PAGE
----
Tell Us How You Really Feel

A 9/25/21 Facebook post from conductor David Leibowitz caught my eye because it’s hard to miss something that begins with “Dear Met Opera: F*** you for your incredibly horrible online ticket purchasing site.” The full post provides more context: Dear Met Opera: F*** you for your incredibly horrible online ticket purchasing site. Timing out before one can pay is not good customer relations. I guess that when you don’t give a …

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Wait, Interns Aren’t Here For Us?

I always love it when Joe Patti doesn’t hold back on a topic and he really opened up on one near and dear to me: predatory arts org internships. He examines an internship environment that was so caustic, it caught the attention of the L.A. Times and he brought everything together in the best possible way: As business journals try to analyze the motivations behind the current Great Resignation, it would behoove the theater world to note …

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If You’re Looking For Arts Org Vax Policy Resources, I’ve Got Nearly 200 For You

After a pandemic break Scott Silberstein, HMS Media Co-founder and Executive Producer, is back at his Hot Topics newsletter and the most recent issue has a wealth of resource links to a variety of venue Covid policies: American Players Theater Milwaukee Rep  Upstate New York, including Schenectady, Albany, Rochester, Buffalo, Elmira and Syracuse In Ohio, the Cleveland Playhouse, the Aronoff Center in Cincinnati and Kuss Auditorium at Clark State in Springfield Altria Center in …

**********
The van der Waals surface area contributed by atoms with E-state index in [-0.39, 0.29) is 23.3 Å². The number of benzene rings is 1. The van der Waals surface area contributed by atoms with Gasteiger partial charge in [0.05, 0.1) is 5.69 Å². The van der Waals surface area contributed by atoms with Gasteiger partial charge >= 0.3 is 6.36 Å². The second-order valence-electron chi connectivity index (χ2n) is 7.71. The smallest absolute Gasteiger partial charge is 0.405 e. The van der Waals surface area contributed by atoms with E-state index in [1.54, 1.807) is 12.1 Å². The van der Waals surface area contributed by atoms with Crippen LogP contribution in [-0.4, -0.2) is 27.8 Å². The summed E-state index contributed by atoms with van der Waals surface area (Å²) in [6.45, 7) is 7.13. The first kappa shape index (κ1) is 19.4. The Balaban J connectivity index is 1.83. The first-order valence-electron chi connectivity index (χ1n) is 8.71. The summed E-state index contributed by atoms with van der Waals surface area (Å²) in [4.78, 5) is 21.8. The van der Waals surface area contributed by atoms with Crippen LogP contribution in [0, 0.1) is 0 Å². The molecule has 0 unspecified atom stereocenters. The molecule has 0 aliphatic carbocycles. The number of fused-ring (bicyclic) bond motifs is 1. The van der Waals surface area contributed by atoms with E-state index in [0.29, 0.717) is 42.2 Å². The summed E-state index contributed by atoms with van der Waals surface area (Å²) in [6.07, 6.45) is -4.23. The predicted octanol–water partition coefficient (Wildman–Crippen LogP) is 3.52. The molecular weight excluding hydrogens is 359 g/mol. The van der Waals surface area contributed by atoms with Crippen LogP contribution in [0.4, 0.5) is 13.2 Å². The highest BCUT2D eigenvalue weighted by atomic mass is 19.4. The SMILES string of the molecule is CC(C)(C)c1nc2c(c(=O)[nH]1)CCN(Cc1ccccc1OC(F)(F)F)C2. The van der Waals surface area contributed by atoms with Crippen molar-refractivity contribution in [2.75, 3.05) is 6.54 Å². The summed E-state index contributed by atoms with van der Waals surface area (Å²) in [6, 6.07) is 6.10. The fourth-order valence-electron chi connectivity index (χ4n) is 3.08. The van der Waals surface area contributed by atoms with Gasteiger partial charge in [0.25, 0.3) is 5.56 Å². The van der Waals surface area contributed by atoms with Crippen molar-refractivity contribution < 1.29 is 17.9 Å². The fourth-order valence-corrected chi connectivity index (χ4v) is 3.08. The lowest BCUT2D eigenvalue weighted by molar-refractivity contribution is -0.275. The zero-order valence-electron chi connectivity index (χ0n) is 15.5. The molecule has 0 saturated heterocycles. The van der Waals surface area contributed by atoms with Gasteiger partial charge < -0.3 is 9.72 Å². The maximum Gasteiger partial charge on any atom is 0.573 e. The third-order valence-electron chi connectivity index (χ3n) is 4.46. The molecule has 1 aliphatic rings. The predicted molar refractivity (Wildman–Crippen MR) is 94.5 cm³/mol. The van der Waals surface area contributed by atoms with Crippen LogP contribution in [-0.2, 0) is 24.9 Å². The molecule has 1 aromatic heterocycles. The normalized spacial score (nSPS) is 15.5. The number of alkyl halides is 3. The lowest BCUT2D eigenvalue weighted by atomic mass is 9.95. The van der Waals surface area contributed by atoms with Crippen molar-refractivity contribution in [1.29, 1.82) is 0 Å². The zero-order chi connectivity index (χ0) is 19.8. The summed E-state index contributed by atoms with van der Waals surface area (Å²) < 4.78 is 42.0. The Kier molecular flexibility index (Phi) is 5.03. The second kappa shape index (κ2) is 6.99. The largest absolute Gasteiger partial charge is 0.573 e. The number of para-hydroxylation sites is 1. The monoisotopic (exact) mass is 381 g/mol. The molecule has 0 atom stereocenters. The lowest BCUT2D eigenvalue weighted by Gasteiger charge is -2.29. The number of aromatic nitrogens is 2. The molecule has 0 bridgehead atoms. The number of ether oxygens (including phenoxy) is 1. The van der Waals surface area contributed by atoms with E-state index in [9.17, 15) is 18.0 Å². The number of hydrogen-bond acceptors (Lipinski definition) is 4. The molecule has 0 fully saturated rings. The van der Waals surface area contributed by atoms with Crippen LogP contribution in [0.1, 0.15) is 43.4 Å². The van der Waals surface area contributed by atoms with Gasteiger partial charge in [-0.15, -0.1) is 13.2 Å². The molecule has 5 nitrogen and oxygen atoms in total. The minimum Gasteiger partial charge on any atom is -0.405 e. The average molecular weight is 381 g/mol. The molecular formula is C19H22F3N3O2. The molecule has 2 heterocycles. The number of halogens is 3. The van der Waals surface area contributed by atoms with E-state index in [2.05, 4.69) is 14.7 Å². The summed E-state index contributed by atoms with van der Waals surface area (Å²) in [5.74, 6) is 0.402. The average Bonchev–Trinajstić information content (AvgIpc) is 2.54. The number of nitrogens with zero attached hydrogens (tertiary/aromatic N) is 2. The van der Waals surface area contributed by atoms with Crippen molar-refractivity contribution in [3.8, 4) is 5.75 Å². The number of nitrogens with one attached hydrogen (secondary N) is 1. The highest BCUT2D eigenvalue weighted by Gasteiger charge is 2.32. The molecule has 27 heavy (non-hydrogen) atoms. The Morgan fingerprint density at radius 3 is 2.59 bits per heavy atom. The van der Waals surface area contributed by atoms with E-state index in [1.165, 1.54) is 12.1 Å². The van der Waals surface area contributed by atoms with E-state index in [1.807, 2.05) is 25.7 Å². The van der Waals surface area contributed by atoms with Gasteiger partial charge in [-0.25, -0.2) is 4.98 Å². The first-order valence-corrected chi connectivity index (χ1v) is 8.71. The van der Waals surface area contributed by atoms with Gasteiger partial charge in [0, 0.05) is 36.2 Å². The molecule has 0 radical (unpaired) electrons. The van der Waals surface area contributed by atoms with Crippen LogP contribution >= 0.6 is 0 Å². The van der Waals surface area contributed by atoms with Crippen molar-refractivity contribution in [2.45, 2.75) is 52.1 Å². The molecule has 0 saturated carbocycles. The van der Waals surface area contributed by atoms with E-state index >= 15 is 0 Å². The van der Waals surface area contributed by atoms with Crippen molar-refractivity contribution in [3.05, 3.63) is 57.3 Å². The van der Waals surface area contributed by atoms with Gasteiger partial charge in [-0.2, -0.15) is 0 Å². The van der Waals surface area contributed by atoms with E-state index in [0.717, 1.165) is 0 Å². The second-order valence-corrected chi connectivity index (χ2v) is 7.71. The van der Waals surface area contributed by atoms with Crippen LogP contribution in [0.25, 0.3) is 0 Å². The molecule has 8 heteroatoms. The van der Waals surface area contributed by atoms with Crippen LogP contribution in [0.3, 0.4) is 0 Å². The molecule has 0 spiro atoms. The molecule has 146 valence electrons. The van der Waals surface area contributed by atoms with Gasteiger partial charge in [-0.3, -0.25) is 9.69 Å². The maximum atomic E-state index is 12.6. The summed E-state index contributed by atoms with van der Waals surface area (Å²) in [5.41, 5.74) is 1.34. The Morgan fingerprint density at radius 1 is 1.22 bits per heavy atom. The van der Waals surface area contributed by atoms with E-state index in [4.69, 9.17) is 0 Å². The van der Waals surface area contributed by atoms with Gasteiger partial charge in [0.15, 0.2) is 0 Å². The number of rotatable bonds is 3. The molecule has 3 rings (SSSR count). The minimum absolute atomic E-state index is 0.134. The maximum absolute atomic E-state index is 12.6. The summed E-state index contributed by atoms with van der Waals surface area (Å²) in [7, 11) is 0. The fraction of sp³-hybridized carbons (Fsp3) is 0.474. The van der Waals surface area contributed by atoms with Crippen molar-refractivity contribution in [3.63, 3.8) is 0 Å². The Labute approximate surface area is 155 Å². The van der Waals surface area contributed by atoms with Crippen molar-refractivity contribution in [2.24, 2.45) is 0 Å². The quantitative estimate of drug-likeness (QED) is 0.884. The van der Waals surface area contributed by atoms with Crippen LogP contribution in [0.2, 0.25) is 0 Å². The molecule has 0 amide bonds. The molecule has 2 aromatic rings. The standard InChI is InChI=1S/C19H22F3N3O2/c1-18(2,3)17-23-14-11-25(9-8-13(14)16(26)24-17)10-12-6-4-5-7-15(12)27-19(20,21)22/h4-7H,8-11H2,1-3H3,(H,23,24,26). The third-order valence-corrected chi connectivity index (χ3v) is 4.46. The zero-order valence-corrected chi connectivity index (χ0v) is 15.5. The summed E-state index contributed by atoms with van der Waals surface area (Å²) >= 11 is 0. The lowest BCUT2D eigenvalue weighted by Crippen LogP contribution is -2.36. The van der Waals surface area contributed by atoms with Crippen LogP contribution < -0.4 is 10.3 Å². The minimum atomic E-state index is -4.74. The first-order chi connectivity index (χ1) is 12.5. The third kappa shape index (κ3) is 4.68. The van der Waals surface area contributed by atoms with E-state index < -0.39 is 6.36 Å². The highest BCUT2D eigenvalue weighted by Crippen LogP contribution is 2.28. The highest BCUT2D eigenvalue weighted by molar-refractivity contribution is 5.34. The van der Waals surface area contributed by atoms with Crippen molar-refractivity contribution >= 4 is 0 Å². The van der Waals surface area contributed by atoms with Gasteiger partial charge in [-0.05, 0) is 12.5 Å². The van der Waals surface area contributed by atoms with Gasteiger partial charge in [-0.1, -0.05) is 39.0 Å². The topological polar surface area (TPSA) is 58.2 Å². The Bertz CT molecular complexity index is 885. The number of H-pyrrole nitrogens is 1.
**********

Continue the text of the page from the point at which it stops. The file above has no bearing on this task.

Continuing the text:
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Get Cary Elwes On the Phone!

Orchestras are starting back into live, in-person events and it’s clear everyone is happy to be back. In San Francisco, they even managed to get a good laugh out of wearing masks. The 9/23/21 edition of SFGate.com published an article by Amy Graff that reported on a live movie music concert that featured the film The Princess Bride that had a line which left the audience in tears (in a good …

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When It Comes To Our Audience, Are We Curious Or Judgmental?

There’s a great article by Whit Honea in the 9/23/21 edition of The Washington Post that examines the value of Apple TV’s Ted Lasso. It’s a fabulously reflective post about an equally wonderful show but the part that jumped out was toward the end when the author highlights one of the show’s underlying points: “Be curious, not judgmental” (emphasis added). “Be curious, not judgmental.” In a pivotal moment, Ted faces Rebecca’s ex-husband, …

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